It is hot here in Ottawa. Really, really hot. This is not running weather, I don’t care how much of a heat person you are. This is a problem when you have a training schedule to follow. So it leaves very early morning runs or late evening runs. For me, an early morning run would mean around 5:00 or earlier so I could be back before my husband goes to work. This is not going to happen. Ever. I may love running, but I love sleeping more. So that leaves me with evening runs.
Tonight my plan was to head out once the temperature dropped below 30 degrees Celsius. That did not happen until after 8:30 and even then it only went down to 28. At that time of night there is no point in me running here at home. No matter how much reflective gear I put on I just don’t feel visible enough on our dark country roads. I also cannot run fast enough to escape the many, many bugs. So instead I headed to suburbia where the mosquitos are fewer and slower and where there are sidewalks under bright lights. My 10k tempo run finally started around 9:15. My route certainly wasn’t scenic; just up and down a major roadway. However, if I concentrated really hard I could almost feel the breeze from the cars whipping past at 80 km/h, so it wasn’t all bad. There certainly was no natural breeze to be found. In the end I finished the distance, a little slow for a tempo run but given the heat not too bad. And the fact is, 28 degrees with only the moon overhead feels much better than the same temperature in the sun.
My route took me past (several times) a fitness place and I could see all the people running on treadmills. I couldn’t help but question why they would be on a treadmill instead of pounding the pavement, but I guess a few of them were looking out wondering about the crazy lady running up and down the road. Mind you, about 8k into the run – and getting close to 10 p.m.- I glanced across the 6 lanes of March Rd. and noticed another woman running. Just when you think you may be taking this running thing too far, you find there is someone else just as crazy as you. You gotta love runners!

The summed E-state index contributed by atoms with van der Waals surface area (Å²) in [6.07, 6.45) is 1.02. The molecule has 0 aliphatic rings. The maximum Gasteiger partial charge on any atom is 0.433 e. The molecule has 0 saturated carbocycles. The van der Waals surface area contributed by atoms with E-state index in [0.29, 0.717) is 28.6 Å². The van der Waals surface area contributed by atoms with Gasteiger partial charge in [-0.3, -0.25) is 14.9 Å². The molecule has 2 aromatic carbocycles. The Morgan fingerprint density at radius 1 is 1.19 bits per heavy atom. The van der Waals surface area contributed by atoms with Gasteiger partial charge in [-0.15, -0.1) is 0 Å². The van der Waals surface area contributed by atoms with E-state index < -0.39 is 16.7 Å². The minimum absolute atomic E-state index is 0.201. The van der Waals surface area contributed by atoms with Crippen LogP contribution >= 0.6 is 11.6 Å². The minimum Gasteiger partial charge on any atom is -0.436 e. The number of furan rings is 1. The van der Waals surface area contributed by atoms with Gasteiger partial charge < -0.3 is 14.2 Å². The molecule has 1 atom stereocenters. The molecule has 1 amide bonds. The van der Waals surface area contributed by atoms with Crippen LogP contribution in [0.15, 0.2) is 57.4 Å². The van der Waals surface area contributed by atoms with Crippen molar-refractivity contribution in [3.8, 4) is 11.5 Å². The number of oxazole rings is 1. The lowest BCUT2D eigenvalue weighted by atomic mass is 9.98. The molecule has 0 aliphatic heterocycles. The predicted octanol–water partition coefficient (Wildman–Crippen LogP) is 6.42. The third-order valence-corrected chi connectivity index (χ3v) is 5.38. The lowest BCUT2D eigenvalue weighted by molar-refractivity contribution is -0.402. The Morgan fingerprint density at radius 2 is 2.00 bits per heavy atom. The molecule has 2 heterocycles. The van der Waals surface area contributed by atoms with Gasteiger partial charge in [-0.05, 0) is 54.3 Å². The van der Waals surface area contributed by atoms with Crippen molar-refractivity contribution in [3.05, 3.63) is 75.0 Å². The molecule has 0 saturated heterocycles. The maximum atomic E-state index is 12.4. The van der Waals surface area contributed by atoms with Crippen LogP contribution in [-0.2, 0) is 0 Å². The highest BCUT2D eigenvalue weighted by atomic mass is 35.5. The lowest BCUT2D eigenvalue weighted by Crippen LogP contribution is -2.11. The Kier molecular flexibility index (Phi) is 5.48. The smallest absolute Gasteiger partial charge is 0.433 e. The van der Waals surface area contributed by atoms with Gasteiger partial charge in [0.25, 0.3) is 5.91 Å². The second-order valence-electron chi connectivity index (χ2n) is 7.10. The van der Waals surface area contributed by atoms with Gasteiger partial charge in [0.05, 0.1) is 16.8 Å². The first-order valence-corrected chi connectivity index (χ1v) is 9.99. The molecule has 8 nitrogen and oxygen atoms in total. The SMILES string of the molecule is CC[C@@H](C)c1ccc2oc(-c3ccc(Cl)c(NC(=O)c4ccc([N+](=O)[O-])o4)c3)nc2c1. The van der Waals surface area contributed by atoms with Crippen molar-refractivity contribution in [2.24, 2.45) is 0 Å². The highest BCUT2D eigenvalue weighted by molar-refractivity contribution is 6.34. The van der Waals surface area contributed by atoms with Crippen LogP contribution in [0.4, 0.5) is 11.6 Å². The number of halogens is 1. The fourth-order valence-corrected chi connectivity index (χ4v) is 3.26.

1. You don’t know the date but you do know what distance and pace is scheduled for the day.
2, After a run in heat and humidity you are completely comfortable walking into a store to buy a chocolate milk, knowing full well you stink of sweat. In fact, you grow to appreciate the extra space people seem to give you while waiting in line.
3, You can then drink the full 500 ml of chocolate milk in the seconds it takes to walk from the cashier to the exit.
4. You lie awake at night debating the pros and cons of 10 and ones vs. walking at water stations.
5. Your running shoes cost significantly more than the shoes you wear to work.
6. You own more running shoes than your children…combined
7. You know all of the hills within a 10 k radius of both your home and your workplace.
8. You own a stack of running bras, but only one half decent bra for work.
9. You have actually stopped to relieve yourself at the side of the road, managing to avoid passing cars and poisin ivy (for the guys who think this is easy…the logistics are a bit more complicated for women!).
10. And finally, you spend time blogging about running knowing that somebody out there will totally get what you are saying.